Aiello, Thorn provide the perfect script

WARREN, Mich. — If there was a movie script to be made on the sport of bowling, De La Salle Collegiate coach Jay Lang sure would have the inside track to writing it — especially with what happened to a pair of his bowlers this past weekend at the individual regional at Skore Lanes in Taylor.

The Cliff Notes version went something like this: Bowler A was bowling on one end of the bowling alley, while Bowler B was some 35 lanes away. In between Bowler A and Bowler B were about 200 standing/sitting people, easily that many bowling balls, chairs, tables, a paddock, and numerous people walking back and forth. Bowler A's back was against the wall and needed a big effort in Game 6 to have a chance to qualify for states — something he missed out on by one position a year earlier. Bowler B had put himself in a position to qualify but needed a good finish to ensure it. As difficult as it would be to see both of his bowlers through, Lang wasn't about to miss the finish.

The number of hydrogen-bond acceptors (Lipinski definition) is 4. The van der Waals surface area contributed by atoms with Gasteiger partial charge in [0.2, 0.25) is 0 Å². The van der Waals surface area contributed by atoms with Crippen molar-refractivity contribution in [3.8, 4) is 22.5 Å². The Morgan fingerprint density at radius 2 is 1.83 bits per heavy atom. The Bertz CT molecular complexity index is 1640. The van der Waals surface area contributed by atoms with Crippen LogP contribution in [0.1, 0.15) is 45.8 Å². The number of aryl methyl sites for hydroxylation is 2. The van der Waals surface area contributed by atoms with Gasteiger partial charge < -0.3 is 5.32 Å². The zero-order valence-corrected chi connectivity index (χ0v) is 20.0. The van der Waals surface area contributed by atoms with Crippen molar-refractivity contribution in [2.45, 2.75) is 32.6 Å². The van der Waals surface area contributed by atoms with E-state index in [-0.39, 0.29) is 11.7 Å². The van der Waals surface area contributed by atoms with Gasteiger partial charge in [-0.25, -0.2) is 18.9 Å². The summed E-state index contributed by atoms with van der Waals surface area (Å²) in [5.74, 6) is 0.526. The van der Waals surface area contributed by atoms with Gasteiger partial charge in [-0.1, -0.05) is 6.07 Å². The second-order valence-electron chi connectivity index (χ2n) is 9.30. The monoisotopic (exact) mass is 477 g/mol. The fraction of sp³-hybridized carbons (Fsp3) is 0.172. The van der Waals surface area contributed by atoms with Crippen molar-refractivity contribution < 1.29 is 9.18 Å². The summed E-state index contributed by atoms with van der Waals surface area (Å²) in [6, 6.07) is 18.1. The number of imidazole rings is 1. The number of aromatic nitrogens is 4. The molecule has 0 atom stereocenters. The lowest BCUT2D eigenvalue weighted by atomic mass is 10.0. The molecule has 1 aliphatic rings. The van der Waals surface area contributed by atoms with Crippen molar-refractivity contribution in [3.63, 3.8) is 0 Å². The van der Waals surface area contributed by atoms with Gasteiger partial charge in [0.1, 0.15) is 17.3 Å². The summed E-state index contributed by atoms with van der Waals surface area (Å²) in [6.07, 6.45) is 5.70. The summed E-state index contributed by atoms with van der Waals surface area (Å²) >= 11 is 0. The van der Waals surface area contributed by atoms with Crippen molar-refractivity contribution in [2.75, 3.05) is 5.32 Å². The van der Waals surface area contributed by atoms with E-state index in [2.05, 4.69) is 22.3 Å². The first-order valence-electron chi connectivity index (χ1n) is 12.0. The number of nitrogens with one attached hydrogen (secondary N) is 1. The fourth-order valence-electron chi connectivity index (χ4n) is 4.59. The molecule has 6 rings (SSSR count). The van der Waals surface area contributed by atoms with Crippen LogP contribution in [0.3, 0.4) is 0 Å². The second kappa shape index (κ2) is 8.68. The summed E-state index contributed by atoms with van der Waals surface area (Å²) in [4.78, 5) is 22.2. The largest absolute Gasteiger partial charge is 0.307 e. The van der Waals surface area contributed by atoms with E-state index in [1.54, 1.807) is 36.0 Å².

But the juicy details go far beyond that. 

"I'm trying to weave my way from one end to the other and I can't see what's happening (with each bowler)," said Lang, who actually had two bowlers (Salvatore Aiello and Jack Gohlke) just miss qualifying in 2019. "It's just packed. You can't move. It's nearing the end of the sixth game and kids are starting to move around with all their balls. I'm hopping over chairs. I'm doing my best to just see what they're doing."

His bowlers, seniors Aiello and Alexander Thorn were bowling for their high school careers. Aiello, who just missed qualifying last year, had at least eight bowlers to climb past but was gaining momentum in Game 6. Thorn, who had put himself in a good position with a 455 score in his previous two games, was pretty steady through nine frames.